The Roar
The Roar


It's Code of Conduct hearing day to decide Israel Folau's rugby future

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4th May, 2019
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Israel Folau’s rugby future rests in the hands of a highly-qualified panel consisting of John West QC, Kate Eastman SC, and John Boultbee.

West is a leading barrister with expertise in the area of industrial relations, and employment law. He will be in the chair.

Eastman, Rugby Australia’s appointment, specialises in complex workplace and human rights disputes, while Boultbee, the Players Association appointment, is a vastly experienced sporting administrator who was Secretary-General of the International Rowing Federation, a director of the Australian Institute of Sport, and a member of the Court of Arbitration for Sport.

Two things are certain.

The panel will hear the reasons why Folau committed virtual rugby suicide by making a second homophobic outburst, and today will result in nobody winning.

It doesn’t matter whether Rugby Australia, or Folau, win this Code of Conduct hearing, the loser will appeal.

The whole affair is an unholy mess.

But the answer to the first certainty will be paramount to where the eventual result will end up.

Folau is no fool, and his reasons why he came out with a second outburst will make riveting listening.


Simply, religion is basically a private matter, there are those who live by strong beliefs, others who couldn’t give a damn about religion, and those in between.

But the vast majority keep whatever religious beliefs they have to themselves.

Folau isn’t one of them, nor do former tennis player Michael Chang, or golfers Zach Johnson, and Aaron Baddeley.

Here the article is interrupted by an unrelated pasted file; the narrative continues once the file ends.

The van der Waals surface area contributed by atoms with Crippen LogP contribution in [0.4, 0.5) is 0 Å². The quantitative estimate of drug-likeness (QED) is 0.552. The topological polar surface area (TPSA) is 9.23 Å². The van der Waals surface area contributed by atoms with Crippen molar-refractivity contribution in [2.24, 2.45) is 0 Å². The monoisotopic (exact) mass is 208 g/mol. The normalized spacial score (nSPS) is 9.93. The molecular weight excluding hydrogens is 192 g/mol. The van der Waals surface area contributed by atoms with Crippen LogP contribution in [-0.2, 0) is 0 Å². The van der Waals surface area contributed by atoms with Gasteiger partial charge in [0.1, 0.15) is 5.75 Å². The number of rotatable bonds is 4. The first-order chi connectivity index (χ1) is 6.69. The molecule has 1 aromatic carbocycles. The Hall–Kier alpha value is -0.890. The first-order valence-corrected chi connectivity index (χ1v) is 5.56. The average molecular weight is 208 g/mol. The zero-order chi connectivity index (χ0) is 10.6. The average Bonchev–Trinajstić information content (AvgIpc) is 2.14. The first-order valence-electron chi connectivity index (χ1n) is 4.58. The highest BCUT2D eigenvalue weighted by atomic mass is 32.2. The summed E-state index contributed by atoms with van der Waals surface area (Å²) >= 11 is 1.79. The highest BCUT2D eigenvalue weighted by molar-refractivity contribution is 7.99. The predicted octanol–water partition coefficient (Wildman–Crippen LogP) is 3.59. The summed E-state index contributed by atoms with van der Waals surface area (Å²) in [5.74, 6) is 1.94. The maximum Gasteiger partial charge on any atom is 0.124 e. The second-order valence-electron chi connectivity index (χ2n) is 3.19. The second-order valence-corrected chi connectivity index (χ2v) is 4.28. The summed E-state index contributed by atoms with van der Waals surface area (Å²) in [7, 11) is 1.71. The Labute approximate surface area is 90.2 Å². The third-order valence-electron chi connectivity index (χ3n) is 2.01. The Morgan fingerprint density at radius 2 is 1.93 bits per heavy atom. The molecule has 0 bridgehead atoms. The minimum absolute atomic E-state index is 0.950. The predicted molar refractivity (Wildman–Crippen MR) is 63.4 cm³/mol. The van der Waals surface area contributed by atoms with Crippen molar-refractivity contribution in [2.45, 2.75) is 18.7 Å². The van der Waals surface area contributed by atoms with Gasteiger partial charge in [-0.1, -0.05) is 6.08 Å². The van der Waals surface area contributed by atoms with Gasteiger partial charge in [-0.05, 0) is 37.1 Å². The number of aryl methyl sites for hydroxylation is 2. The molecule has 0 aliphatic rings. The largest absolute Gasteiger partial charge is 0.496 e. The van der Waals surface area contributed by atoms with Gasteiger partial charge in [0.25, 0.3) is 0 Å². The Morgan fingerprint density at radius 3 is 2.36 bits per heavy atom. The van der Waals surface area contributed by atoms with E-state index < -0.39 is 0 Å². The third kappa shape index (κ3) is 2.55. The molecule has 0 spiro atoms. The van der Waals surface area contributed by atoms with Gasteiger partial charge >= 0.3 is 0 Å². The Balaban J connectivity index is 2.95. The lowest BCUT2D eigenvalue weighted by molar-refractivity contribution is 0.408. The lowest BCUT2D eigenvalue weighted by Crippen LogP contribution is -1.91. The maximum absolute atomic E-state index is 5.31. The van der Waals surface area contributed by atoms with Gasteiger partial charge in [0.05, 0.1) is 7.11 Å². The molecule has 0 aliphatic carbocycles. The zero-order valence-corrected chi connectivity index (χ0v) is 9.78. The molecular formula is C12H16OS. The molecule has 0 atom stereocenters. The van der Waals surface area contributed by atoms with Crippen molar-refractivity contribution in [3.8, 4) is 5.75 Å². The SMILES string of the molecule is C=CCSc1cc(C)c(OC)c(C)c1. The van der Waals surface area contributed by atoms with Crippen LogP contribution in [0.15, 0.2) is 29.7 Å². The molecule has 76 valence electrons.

Chang became the youngest male to ever win a Slam when he took out the 1989 French Open at 17 years and 110 days – the next best Boris Becker 17 and 228, and Mats Wilander 17 and 293.

Chang beat Pete Sampras in straight sets in the second round, then Ivan Lendl in five in the fourth round, and Stefan Edberg in five in the final.

Then he surprised the Roland Garros crowd, and millions of television viewers, by saying – “I thank the Lord Jesus Christ because without Him, I am nothing.”

No elite sportsman had ever brought religion into an acceptance speech, but Johnson and Baddeley were to follow.

Johnson won the 2007 Masters, and 2015 Open, among his 26 professional victories, and on each occasion said along the lines of “I believe my Lord and Saviour Jesus Christ was walking with me today, I owe that to Him”.


Baddeley’s never won a major, but he has won eight professional tournaments, adding his salute at the presentation of “I would rather serve my Master, than win the Masters”, or “I thank my Lord and Saviour Jesus Christ, golf is a great platform to be able to tell people about Jesus”.

There were few if any mentions of the countless hours on the practice fairway, or in the gym keeping themselves fit to compete.

Airing their religious beliefs might have annoyed some fans, but never offended as much as Folau has done twice.

And that’s the key to today’s historic hearing.